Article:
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The Bullshit Issue

Me So Horny

In the land of no gum chewing, it isn’t particularly easy to be a badass.
December 1, 2003, 12:00am

Carrot Stick, 2002. Courtesy Deitch Projects, New York.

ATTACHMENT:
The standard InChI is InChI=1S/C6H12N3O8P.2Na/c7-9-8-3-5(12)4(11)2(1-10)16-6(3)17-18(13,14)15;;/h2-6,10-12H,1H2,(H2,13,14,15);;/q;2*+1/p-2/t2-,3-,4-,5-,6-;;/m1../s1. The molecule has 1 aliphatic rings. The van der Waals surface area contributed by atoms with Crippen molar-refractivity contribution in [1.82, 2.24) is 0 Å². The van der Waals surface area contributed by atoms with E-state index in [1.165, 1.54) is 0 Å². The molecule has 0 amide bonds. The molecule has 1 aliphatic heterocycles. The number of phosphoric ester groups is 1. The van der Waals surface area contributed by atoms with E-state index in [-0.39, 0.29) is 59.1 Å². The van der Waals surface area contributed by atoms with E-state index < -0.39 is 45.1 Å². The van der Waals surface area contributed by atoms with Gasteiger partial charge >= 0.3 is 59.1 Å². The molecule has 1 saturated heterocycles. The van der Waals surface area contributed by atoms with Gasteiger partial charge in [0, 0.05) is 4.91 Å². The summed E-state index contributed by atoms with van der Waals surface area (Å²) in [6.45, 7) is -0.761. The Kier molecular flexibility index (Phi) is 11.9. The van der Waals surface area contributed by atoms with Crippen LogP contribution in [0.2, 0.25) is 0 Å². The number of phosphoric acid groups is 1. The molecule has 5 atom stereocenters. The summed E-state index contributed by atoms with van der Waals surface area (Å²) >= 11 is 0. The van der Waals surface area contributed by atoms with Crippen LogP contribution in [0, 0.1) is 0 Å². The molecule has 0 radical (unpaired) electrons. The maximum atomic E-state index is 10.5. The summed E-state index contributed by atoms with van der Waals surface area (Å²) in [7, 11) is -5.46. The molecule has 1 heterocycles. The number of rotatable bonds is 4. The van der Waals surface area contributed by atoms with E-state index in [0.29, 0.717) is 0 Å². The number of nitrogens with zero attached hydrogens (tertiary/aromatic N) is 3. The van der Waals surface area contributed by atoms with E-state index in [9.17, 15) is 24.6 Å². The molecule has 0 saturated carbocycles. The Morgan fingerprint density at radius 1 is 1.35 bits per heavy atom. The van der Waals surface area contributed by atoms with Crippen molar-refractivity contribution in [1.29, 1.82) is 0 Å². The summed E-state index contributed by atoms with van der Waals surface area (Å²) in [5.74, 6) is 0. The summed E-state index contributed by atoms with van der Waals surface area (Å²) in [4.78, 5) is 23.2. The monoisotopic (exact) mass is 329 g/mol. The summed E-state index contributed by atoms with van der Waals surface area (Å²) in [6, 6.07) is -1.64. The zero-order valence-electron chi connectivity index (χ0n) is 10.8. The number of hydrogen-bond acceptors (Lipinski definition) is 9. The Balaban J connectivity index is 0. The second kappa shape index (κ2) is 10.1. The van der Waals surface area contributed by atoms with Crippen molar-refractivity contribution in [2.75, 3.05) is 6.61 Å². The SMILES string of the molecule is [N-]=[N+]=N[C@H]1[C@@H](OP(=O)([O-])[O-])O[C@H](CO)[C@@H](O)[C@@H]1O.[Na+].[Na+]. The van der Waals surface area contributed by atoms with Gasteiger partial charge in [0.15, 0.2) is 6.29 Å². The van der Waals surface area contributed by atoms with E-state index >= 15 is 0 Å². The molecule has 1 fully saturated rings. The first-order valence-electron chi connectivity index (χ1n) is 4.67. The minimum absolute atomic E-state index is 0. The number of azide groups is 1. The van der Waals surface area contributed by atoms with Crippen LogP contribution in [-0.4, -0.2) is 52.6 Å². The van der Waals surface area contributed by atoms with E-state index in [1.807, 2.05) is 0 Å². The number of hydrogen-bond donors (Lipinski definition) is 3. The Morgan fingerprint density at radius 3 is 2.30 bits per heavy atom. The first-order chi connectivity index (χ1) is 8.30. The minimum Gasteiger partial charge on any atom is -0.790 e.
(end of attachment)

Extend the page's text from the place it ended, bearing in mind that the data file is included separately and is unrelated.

For Su-en Wong, culture has always been one of those “‘What are you rebelling against?’ ‘Whaddya got?’” kind of things. “I grew up with a very strict and structured social and education model in Singapore,” she tells us, “and I tried whenever I could and however I could to rebel against it.” But in the land of no gum chewing, it isn’t particularly easy to be a badass, as Su-en found out: “I didn’t really succeed, mainly due to the power of cultural mores and parental supervision, but it was a good fight!” Once she moved to the US at the age of sixteen, it was a little harder to find conformity to scoff at, but there was always sexual exploitation. “From The World of Suzie Wong to The Joy Luck Club to Return to Paradise, the depiction—and thus social construction—of Asian women in the Western media has been of subservient, subordinate, puppy-eyed China dolls eager to please. It’s gross.” Her paintings reflect the cliché view of Asian women that she hates, but take the critique to a joyous, utopian, and sexy place instead of a bummer one. In Wong’s artworks, cookie-cutter women, most looking like the artist herself, occupy a nonspace where they swing from strip club poles, crouch naked in tiaras, and sit on the toilet reading Artforum. Archetypal images of cultural domesticity (stuff like cheerleaders, synchronized swimmers, and wedding-cake figurines) get humorous and poignant—but also aggressive—recastings in Wong’s art. At least part of the urge in Su-en’s work comes from nostalgia for the kind of youth she would have liked to have lived. “I can only really fantasize about a frivolous and carefree existence, now long gone from my reality. In art, though, I can reclaim it. In art, we can be whatever we want!” JAN PEOPLES